Rectus femoris muscle innervated from two ICNs was transferred as a free vascularized muscle to improve shoulder abduction function in one patient. Previously, during the first stage of brachial plexus reconstruction, the suprascapular nerve was directly neurotized by the spinal accessory nerve, and the axillary nerve was directly neurotized by T6 ICN, achieving fair results because of the long denervation time (36 months). After free rectus femoris transfer, the child achieved 65 degrees of shoulder abduction.
Akasaka and Hara46 reported that after free muscle transfer for biceps restoration, 8 of 11 patients achieved a muscle grading of M3 or more and had the ability for 80 degrees or more of elbow flexion.
In our series, gracilis muscle was transferred as a free vascularized innervated muscle in three patients to improve elbow flexion function. Approximately 6 months after gracilis muscle transfer for biceps restoration, muscle contraction corresponding to respiration was observed. One patient with a muscle grading of M2 preoperatively achieved a muscle grading of M4 postoperatively. Two other patients postoperatively achieved a muscle grading of M+3. All our patients exhibited more than 90 degrees of elbow flexion.
Three patients had free gracilis muscle transfer for finger extension restoration. All three patients reached a muscle grading of M+3 postoperatively and showed 10–20 degrees of finger extension.
Doi37 described their results after gracilis transfer for finger flexion restoration, with total active range of motion to be between 70 and 110 degrees in their patients. Two of our patients reached a muscle grading of M3, and four patients reached a muscle grading of M4 postoperatively, with the best muscle power found to be with the elbow joint in extension.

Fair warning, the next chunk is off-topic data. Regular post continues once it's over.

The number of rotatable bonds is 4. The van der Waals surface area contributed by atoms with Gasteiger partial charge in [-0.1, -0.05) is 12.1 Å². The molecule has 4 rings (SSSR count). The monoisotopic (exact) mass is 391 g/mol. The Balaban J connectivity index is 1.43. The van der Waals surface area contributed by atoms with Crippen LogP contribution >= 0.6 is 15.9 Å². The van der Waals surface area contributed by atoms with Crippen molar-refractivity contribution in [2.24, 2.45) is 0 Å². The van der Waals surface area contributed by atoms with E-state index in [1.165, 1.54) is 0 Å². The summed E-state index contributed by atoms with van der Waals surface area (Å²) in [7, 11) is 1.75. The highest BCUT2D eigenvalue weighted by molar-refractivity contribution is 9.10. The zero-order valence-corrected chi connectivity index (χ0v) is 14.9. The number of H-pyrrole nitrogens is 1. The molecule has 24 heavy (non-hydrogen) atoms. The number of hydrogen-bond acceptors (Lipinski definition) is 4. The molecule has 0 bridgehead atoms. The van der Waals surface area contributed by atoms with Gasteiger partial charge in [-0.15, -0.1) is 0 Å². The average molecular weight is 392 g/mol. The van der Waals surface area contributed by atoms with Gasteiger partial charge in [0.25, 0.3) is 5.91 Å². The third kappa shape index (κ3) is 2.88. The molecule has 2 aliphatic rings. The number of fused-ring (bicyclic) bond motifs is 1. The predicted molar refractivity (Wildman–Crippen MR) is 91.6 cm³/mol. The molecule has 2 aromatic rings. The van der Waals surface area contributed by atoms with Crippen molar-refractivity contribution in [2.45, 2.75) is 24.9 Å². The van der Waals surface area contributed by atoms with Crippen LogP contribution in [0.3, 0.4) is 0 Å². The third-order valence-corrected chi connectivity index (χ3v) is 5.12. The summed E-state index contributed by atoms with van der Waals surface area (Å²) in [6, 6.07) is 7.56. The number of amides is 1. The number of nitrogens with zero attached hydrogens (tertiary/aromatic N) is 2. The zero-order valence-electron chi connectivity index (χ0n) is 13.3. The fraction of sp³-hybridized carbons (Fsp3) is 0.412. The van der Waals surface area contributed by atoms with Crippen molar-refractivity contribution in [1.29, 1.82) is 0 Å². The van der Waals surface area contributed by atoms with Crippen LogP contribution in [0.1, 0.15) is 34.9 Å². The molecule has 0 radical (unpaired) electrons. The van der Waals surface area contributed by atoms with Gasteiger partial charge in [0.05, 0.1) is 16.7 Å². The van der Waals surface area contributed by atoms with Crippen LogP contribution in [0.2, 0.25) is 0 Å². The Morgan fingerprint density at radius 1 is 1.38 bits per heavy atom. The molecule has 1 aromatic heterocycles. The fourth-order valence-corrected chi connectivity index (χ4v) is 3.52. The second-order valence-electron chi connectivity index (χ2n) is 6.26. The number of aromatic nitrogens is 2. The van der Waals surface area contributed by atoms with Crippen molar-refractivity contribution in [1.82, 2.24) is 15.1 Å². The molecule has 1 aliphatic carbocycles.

This boy was born at 40 weeks of gestation, vaginal delivery and vertex presentation. No forceps or suction were used. The baby's birth weight was 3900 g. During the preoperative examination, patient was unable to flex his right elbow. Patient was operated on at 26 months of age. Supra and infraclavicular brachial plexus exploration showed findings compatible with C5 rupture, C6 and C7 avulsion, and C8 and T1 rupture.
The T4, T5, T6, and T7 ICNs were used for direct neurotization of the musculocutaneous nerve. The suprascapular nerve was direct neurotize by the spinal accessory nerve. The proximal stump of C5 root was used to reconstruct the distal C8 and T1 roots.
Three years after the surgery, the patient has achieved full elbow flexion.
This girl was born at 40 weeks of gestation, vaginal delivery and vertex presentation. No forceps or suction were used to help the delivery. The baby's birth weight was 5200 g. During the preoperative examination, there was −80 degrees on right elbow extension. The patient was operated on at 32 months of age. Supra and infraclavicular brachial plexus exploration showed findings compatible with C5 rupture, C6 rupture, C7 avulsion, C8 rupture, and T1 traction.